I am a sucker for dogs. “Until one has loved an animal, a part of one's soul remains unawakened” is one my favorite quotes. I can be stopped at a traffic light and see a dog hanging out of a car window or riding in the back soaking up the fresh air and I can’t take my eyes off of it. It makes me smile. I’m more of a big dog fan, but little dogs are cool, too, as long as they’re not yipping at my heels. We often hear about cat ladies on the news, you know, an old lady living in squalor with 76 cats overrunning her home, (or often times her trailer!) with cat feces in every spot the camera shows us. The camera also always shows the police having to hold the poor little lady back as the SPCA carts her precious cats off in cages. It’s actually pretty sad.
I always joke that I’ll never be the cat lady but I could quite possibly end up being the dog lady, minus the feces all over the house. If I’m ever lucky enough to acquire some land I could very possibly end up taking in every stray dog I came across and being accused of dog hoarding.
There’s something to be said about coming home to someone greeting you with a tail wagging at full speed, regardless of how you look or feel. No matter what kind of day you’ve had, or what kind of mood you may be in, the dog is always there, ever so faithfully awaiting your arrival, thrilled beyond measure when you walk through that door. Well, that’s a typical dog greeting one can expect unless said dog or dogs have misbehaved while their master was away. i.e. rummaged through the trash, chewed up a newspaper or left a little (or often big) surprise that they instinctively know you will not be happy to see. So, as long as your dog hasn’t misbehaved while you were away, your loyal companion will be eagerly waiting for you as you walk through the door with the warmest of welcome, without fail. I can’t think of anyone else in my life that is ever as happy to see me as my dogs are. Hence, another one of my favorite quotes is “My goal is to someday be the person my dog thinks I am.”
A few years ago I became involved as a volunteer for a local dog rescue group. I worked as their foster coordinator, which basically involved making calls and emailing our foster families to check on the progress of our foster dogs. I also attended their pet adoptions and other events to help with various things such as setting up, walking the dogs or talking to potential adopters. Due to some issues within the group, I no longer do that and haven’t been actively involved with a rescue group for about a year now and am truly missing it. It was something I really enjoyed doing and I also met some great people in the process. Hopefully, I’ll find the time to become actively involved with another rescue group again in the near future.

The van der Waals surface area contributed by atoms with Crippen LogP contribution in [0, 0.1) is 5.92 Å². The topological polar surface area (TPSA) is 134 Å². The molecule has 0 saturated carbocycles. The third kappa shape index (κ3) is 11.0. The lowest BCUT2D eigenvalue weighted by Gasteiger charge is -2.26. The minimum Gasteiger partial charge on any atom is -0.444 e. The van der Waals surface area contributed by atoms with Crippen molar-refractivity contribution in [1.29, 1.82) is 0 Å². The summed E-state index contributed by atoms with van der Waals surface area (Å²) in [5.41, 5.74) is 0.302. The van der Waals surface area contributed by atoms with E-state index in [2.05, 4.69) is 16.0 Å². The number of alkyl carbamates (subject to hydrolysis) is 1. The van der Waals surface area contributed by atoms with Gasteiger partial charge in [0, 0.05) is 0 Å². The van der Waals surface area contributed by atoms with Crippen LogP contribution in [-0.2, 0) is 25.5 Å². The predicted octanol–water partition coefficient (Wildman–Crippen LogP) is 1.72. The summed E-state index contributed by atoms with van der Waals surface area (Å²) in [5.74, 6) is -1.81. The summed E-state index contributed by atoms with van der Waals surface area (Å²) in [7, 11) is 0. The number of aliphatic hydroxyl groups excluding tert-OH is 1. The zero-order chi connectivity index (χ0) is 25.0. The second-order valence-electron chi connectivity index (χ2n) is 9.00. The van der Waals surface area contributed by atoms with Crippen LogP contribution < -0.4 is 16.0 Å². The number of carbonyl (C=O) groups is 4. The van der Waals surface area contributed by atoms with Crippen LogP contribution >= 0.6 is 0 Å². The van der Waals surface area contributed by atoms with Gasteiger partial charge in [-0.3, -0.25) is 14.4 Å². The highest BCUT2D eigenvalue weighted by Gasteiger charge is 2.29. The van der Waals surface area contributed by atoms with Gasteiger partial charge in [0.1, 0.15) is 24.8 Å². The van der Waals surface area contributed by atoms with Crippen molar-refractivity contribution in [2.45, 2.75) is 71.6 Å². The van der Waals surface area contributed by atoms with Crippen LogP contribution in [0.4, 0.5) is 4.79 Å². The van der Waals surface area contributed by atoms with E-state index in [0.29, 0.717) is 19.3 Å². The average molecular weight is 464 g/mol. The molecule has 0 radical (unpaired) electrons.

In the meantime, I do what I can, when I can on my own. I keep a “rescue kit” under the back seat in my truck. It’s a plastic container that contains disposable bowls, dog food, cat food, dog snacks, water and a leash & collar. If I spot a stray I will almost always stop and feed it, and sometimes I’ll attempt to coax it to me with the intention of taking it home, temporarily, until I can network and find it a home. Most of the time, the strays are skittish and won’t let me approach and will run off. In that case, I always leave some food.
After our dog Abby passed away we decided we wanted to eventually foster dogs instead of adopting a second dog. Lady was our first foster dog and she left her paw prints embedded deeply into my heart. When I met Lady, we had only discussed fostering but still had not decided it was time. I had only gone to select a dog from the shelter to pick up for a weekend visit. Sometimes rescue groups will ask for volunteers to take a dog home for a few days just to get them out of the kennel environment for a while where they can receive some outside interaction and socialization. They figure that a few days spent with someone are better than nothing, even though it’s only temporary and they have to return to the shelter. So I went to the shelter to pick out a dog to visit with us for a few days.